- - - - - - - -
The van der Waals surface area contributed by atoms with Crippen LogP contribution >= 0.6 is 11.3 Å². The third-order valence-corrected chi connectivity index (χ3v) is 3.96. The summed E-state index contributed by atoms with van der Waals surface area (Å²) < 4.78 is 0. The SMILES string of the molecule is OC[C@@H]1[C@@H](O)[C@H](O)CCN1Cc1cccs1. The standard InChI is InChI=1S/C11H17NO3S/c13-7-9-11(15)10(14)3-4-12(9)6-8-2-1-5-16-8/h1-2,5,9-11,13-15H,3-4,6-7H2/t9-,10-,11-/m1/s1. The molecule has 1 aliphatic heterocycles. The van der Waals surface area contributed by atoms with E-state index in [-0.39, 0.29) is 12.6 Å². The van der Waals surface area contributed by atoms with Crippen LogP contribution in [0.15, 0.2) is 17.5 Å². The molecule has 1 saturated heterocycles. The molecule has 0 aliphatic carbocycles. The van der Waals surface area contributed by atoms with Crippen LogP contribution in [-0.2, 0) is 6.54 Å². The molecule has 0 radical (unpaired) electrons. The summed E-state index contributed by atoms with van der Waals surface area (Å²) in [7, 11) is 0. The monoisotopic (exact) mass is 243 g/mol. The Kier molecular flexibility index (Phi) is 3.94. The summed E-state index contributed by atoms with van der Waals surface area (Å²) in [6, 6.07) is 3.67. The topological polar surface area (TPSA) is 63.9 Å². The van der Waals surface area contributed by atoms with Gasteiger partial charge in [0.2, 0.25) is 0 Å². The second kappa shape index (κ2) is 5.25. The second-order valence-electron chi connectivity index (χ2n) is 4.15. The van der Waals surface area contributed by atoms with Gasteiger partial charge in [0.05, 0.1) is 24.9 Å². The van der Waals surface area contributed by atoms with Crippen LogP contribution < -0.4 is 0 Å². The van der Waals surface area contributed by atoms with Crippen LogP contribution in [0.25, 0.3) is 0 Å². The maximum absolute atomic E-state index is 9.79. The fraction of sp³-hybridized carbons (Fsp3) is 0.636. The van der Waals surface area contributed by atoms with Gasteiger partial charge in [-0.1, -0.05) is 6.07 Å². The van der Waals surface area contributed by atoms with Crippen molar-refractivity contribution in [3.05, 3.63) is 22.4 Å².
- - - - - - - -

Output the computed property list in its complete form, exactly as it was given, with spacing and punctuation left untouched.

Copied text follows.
The van der Waals surface area contributed by atoms with Crippen LogP contribution >= 0.6 is 11.3 Å². The third-order valence-corrected chi connectivity index (χ3v) is 3.96. The summed E-state index contributed by atoms with van der Waals surface area (Å²) < 4.78 is 0. The SMILES string of the molecule is OC[C@@H]1[C@@H](O)[C@H](O)CCN1Cc1cccs1. The standard InChI is InChI=1S/C11H17NO3S/c13-7-9-11(15)10(14)3-4-12(9)6-8-2-1-5-16-8/h1-2,5,9-11,13-15H,3-4,6-7H2/t9-,10-,11-/m1/s1. The molecule has 1 aliphatic heterocycles. The van der Waals surface area contributed by atoms with E-state index in [-0.39, 0.29) is 12.6 Å². The van der Waals surface area contributed by atoms with Crippen LogP contribution in [0.15, 0.2) is 17.5 Å². The molecule has 1 saturated heterocycles. The molecule has 0 aliphatic carbocycles. The van der Waals surface area contributed by atoms with Crippen LogP contribution in [-0.2, 0) is 6.54 Å². The molecule has 0 radical (unpaired) electrons. The summed E-state index contributed by atoms with van der Waals surface area (Å²) in [7, 11) is 0. The monoisotopic (exact) mass is 243 g/mol. The Kier molecular flexibility index (Phi) is 3.94. The summed E-state index contributed by atoms with van der Waals surface area (Å²) in [6, 6.07) is 3.67. The topological polar surface area (TPSA) is 63.9 Å². The van der Waals surface area contributed by atoms with Gasteiger partial charge in [0.2, 0.25) is 0 Å². The second kappa shape index (κ2) is 5.25. The second-order valence-electron chi connectivity index (χ2n) is 4.15. The van der Waals surface area contributed by atoms with Gasteiger partial charge in [0.05, 0.1) is 24.9 Å². The van der Waals surface area contributed by atoms with Crippen LogP contribution < -0.4 is 0 Å². The van der Waals surface area contributed by atoms with Crippen LogP contribution in [0.25, 0.3) is 0 Å². The maximum absolute atomic E-state index is 9.79. The fraction of sp³-hybridized carbons (Fsp3) is 0.636. The van der Waals surface area contributed by atoms with Gasteiger partial charge in [-0.1, -0.05) is 6.07 Å². The van der Waals surface area contributed by atoms with Crippen molar-refractivity contribution in [3.05, 3.63) is 22.4 Å².